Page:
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Fluctuating battery voltage

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Sam Longley 125/10/2018 22:24:38
698 forum posts
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Hi, I have a query re 12 V batteries on my boat & some of the caravaners/motorhomers on the forum may be able to comment as they also have domestic battery banks

I have a pair of 12 v 90A AGM batteries linked together as my domestic bank. I have a Dolphin 15 A triple stage charger that charges both starter & domestic batteries. It runs off shore power. If it is giving out max charge the cooling fan inside it goes on. If the fan does not go on I know that the batteries are not particularly low.
I have a NASA BM1 battery volt meter that works on the domestic bank only.
2 days ago I decided to check all was charged up for the laying up period, so I plugged into shore power. All electrics were turned off. The BM1 recorded 6 amp charge for a while at 13.7 V ( fan did not go on so I assume that batteries were fairly well charged)
I left it overnight & on return charge rate was 1 amp. Voltage still recorded 13.7 V
I disconnected the shore power (still showed 13.7V) & to empty the fresh water I turned on the tap & hence the fresh water pump. This then showed 1.3 amp discharge & voltage fell to 12.7 V within the 4-5 minutes I ran it. (I did not re connect shore power)
After about 15 minutes voltage went back up to 12.9 volts
The following day voltage was recorded at 13.1 volts
What I would ask is why such a sudden big drop- Should one expect this because 1.3 amps for 4-5 mins is really quite small ie. 0.1 amp hrs? Then why did it slowly go back up?
What is happening? No other electrics connected.No solar cells etc Is this a sign of knackered batteries?
Thanks

Edited By Sam Longley 1 on 25/10/2018 22:27:26

John Haine25/10/2018 22:33:40
2420 forum posts
132 photos

I think battery voltage does depend on temperature. As it was cold overnight the batteries would cool down and reduce voltage. When you draw current the batteries get warm since the electrochemistry isn't perfectly efficient, voltage goes back up. Just a theory.

Simon Williams 325/10/2018 22:42:23
365 forum posts
64 photos

 

 

Good evening Sam,

I asked myself the same question - albeit for different reasons - a little while ago, as I was trying to calibrate a battery condition meter (volt meter) to give some meaningful indication of the state of charge of lorry batteries I use to run PA amplifiers for a local fete. While they are running the PA they have no charge connected to them as they are in the middle of a field, so I wanted to know what the relationship between terminal voltage and state of charge was.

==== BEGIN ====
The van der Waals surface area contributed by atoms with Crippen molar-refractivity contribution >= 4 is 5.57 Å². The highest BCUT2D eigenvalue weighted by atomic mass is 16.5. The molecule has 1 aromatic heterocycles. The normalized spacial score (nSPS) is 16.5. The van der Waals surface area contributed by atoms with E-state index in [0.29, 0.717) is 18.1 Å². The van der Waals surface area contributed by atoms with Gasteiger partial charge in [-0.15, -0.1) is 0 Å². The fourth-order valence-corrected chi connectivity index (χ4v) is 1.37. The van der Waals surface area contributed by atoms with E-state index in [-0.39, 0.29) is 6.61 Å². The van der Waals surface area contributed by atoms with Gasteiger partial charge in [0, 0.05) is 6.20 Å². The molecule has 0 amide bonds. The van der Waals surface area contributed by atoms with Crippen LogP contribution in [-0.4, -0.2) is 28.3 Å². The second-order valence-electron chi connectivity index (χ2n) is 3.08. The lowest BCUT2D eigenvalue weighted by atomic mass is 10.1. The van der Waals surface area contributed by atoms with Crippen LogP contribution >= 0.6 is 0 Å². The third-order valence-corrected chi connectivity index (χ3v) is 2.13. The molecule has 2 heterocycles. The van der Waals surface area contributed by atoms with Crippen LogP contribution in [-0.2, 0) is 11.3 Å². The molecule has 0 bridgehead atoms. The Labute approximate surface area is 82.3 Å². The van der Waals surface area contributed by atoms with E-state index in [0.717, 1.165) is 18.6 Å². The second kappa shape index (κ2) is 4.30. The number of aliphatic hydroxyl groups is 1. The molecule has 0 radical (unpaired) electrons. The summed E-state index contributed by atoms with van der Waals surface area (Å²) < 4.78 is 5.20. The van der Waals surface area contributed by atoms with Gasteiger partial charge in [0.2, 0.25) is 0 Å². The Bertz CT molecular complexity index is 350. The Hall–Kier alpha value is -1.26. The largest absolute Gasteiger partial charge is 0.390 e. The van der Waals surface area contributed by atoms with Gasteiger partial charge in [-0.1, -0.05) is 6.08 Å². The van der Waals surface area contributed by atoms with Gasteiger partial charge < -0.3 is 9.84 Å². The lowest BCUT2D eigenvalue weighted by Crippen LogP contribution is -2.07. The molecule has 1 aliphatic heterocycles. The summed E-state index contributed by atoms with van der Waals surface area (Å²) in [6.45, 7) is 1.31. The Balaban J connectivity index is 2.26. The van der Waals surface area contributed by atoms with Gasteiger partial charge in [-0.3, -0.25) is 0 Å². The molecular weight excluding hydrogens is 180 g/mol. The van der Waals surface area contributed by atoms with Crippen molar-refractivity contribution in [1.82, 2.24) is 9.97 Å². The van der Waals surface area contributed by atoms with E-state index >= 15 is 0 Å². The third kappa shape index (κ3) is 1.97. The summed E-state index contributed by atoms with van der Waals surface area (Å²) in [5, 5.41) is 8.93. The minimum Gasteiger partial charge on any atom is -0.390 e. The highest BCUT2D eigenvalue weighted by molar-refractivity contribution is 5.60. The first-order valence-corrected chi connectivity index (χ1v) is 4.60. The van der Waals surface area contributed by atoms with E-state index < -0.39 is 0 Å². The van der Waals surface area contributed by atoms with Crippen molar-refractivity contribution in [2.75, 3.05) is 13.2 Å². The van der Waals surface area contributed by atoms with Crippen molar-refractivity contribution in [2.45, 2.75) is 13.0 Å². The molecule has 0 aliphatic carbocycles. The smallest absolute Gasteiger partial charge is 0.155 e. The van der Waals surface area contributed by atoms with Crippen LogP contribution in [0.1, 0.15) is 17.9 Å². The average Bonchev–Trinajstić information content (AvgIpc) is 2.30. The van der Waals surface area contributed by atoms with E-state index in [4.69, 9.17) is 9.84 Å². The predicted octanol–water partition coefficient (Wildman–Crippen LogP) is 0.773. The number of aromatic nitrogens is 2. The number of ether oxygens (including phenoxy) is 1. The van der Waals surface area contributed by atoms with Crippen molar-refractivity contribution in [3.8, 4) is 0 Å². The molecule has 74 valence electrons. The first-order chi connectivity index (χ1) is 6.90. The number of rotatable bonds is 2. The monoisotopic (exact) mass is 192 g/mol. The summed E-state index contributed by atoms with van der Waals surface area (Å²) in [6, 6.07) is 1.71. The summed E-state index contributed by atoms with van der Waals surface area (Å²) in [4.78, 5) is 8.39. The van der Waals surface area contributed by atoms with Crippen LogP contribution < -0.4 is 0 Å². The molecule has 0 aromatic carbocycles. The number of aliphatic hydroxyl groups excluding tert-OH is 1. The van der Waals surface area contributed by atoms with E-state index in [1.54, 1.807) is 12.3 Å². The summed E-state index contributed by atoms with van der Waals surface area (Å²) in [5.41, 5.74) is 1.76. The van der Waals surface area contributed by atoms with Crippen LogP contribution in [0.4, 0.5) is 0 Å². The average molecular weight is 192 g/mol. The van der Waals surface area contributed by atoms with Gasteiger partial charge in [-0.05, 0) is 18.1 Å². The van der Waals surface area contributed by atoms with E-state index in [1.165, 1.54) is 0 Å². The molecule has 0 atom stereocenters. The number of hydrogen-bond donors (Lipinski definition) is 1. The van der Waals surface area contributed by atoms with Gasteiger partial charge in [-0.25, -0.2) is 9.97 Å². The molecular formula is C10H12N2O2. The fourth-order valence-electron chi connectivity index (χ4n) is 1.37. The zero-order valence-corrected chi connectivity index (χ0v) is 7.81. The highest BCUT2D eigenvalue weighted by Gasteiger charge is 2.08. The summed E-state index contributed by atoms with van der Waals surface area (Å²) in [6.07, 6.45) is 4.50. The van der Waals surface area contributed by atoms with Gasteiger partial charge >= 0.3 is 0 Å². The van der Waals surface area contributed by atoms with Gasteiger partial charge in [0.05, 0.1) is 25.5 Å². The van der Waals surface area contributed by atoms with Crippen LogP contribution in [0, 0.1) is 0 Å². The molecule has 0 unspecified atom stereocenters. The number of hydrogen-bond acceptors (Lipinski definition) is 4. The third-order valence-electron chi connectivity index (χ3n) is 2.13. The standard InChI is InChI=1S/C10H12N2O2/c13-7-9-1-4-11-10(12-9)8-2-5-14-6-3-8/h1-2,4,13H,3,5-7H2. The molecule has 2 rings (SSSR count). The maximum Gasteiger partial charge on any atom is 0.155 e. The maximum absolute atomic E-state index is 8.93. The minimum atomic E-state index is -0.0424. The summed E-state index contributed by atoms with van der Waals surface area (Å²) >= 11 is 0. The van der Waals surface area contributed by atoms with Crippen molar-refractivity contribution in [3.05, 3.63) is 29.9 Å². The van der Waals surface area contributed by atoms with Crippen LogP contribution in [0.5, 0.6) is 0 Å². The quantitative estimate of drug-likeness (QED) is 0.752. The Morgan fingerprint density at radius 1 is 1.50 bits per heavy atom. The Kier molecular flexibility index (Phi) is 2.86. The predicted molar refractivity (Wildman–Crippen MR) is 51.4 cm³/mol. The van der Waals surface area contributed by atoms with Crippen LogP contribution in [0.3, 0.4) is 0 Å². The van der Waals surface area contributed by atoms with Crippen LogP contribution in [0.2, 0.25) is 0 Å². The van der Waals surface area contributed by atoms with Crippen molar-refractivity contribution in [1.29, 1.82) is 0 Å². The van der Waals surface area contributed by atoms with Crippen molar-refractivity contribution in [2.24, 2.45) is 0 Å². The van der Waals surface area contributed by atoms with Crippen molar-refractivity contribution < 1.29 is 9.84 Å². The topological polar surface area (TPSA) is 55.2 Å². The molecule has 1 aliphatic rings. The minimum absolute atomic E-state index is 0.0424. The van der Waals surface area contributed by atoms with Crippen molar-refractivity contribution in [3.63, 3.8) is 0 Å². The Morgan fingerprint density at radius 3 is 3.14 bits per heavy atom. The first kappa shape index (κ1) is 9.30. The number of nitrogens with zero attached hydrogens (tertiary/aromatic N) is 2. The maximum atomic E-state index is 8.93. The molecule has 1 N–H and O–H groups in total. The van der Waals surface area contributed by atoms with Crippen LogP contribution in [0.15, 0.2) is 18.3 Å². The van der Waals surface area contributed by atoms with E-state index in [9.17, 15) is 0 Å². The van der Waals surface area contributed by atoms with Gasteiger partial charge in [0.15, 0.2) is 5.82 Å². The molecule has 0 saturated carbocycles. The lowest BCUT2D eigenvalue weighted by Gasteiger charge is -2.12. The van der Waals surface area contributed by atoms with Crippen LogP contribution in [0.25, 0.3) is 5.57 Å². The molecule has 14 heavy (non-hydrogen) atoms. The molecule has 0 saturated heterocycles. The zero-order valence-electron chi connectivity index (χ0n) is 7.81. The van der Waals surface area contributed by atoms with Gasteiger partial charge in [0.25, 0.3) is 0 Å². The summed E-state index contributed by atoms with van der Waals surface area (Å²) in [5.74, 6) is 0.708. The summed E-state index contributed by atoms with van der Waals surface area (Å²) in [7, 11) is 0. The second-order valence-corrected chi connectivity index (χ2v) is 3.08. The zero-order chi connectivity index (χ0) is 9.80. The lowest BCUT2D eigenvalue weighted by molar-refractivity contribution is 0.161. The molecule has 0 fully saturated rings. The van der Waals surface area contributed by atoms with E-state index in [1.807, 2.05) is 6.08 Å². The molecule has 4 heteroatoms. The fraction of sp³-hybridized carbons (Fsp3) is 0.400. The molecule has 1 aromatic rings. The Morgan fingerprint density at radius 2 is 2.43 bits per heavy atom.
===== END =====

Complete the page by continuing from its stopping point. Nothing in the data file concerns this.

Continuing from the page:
It's not a simple question, and I'm sure others will chip in with chapter and verse. but I found this which seemed to make sense.

http://scubaengineer.com/documents/lead_acid_battery_charging_graphs.pdf

I think if you follow the graphs on the pages labelled 67 and 68, which show terminal voltage against charge and discharge currents, you can relate the difference in terminal voltage for a given state of charge to the current into or out of the battery.

HTH Simon

Edited - apologies, I'd linked to the Google page not the specific file/webpage.  Hopefully fixed.

Edited By Simon Williams 3 on 25/10/2018 22:50:21

Andrew Johnston26/10/2018 08:20:04
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4498 forum posts
520 photos

The voltage of a lead acid battery will vary considerably with charge/discharge current and to a lesser, and more predictable, extent with temperature. Allowable charge/discharge currents also vary with temperature. Despite what the linked article says the offload voltage of a lead acid battery is a very good indicator ot SOC. But the battery needs to rest for a number of hours after charging before measurements are made. Reading too soon leads to an over-estimate of SOC.

Andrew

Russell Eberhardt26/10/2018 10:05:39
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2417 forum posts
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It sounds as if your batteries are fine Sam. However I would recommend that you keep the charger on and connected to shore power all winter. Your three state charger will go into "float mode" when the batteries are full and that is the best way to preserve them as it will automatically compensate for any self discharge.

One question; does your charger have separate outputs for the domestic and engine batteries? If not, and you have a separate charge splitter, some of those (the ones that consist of just two diodes) can cause a problem as the charger output voltage will depend on the voltage of the lowest battery.